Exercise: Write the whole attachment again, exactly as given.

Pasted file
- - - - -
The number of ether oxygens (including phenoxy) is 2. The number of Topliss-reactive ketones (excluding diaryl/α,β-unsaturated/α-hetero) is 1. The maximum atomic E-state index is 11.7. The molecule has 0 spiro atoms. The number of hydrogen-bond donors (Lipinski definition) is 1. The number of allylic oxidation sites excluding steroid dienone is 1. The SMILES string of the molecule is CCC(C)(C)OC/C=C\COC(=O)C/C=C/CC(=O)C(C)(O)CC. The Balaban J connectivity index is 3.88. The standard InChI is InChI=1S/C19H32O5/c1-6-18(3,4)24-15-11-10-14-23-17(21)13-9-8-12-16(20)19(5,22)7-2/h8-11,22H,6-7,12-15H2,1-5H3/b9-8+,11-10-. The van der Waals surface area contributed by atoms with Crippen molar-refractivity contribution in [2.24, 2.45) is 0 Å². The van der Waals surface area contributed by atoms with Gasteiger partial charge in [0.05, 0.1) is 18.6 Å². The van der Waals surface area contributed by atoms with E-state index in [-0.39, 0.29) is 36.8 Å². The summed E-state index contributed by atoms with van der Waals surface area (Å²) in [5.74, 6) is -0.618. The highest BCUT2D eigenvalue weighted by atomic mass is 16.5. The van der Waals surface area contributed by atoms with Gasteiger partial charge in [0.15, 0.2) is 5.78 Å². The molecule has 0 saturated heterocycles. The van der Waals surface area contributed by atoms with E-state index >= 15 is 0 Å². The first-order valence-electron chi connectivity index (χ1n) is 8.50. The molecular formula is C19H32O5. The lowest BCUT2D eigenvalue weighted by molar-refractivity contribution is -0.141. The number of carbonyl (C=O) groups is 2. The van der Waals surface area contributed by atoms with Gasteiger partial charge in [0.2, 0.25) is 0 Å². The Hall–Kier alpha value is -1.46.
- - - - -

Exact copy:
The number of ether oxygens (including phenoxy) is 2. The number of Topliss-reactive ketones (excluding diaryl/α,β-unsaturated/α-hetero) is 1. The maximum atomic E-state index is 11.7. The molecule has 0 spiro atoms. The number of hydrogen-bond donors (Lipinski definition) is 1. The number of allylic oxidation sites excluding steroid dienone is 1. The SMILES string of the molecule is CCC(C)(C)OC/C=C\COC(=O)C/C=C/CC(=O)C(C)(O)CC. The Balaban J connectivity index is 3.88. The standard InChI is InChI=1S/C19H32O5/c1-6-18(3,4)24-15-11-10-14-23-17(21)13-9-8-12-16(20)19(5,22)7-2/h8-11,22H,6-7,12-15H2,1-5H3/b9-8+,11-10-. The van der Waals surface area contributed by atoms with Crippen molar-refractivity contribution in [2.24, 2.45) is 0 Å². The van der Waals surface area contributed by atoms with Gasteiger partial charge in [0.05, 0.1) is 18.6 Å². The van der Waals surface area contributed by atoms with E-state index in [-0.39, 0.29) is 36.8 Å². The summed E-state index contributed by atoms with van der Waals surface area (Å²) in [5.74, 6) is -0.618. The highest BCUT2D eigenvalue weighted by atomic mass is 16.5. The van der Waals surface area contributed by atoms with Gasteiger partial charge in [0.15, 0.2) is 5.78 Å². The molecule has 0 saturated heterocycles. The van der Waals surface area contributed by atoms with E-state index >= 15 is 0 Å². The first-order valence-electron chi connectivity index (χ1n) is 8.50. The molecular formula is C19H32O5. The lowest BCUT2D eigenvalue weighted by molar-refractivity contribution is -0.141. The number of carbonyl (C=O) groups is 2. The van der Waals surface area contributed by atoms with Gasteiger partial charge in [0.2, 0.25) is 0 Å². The Hall–Kier alpha value is -1.46.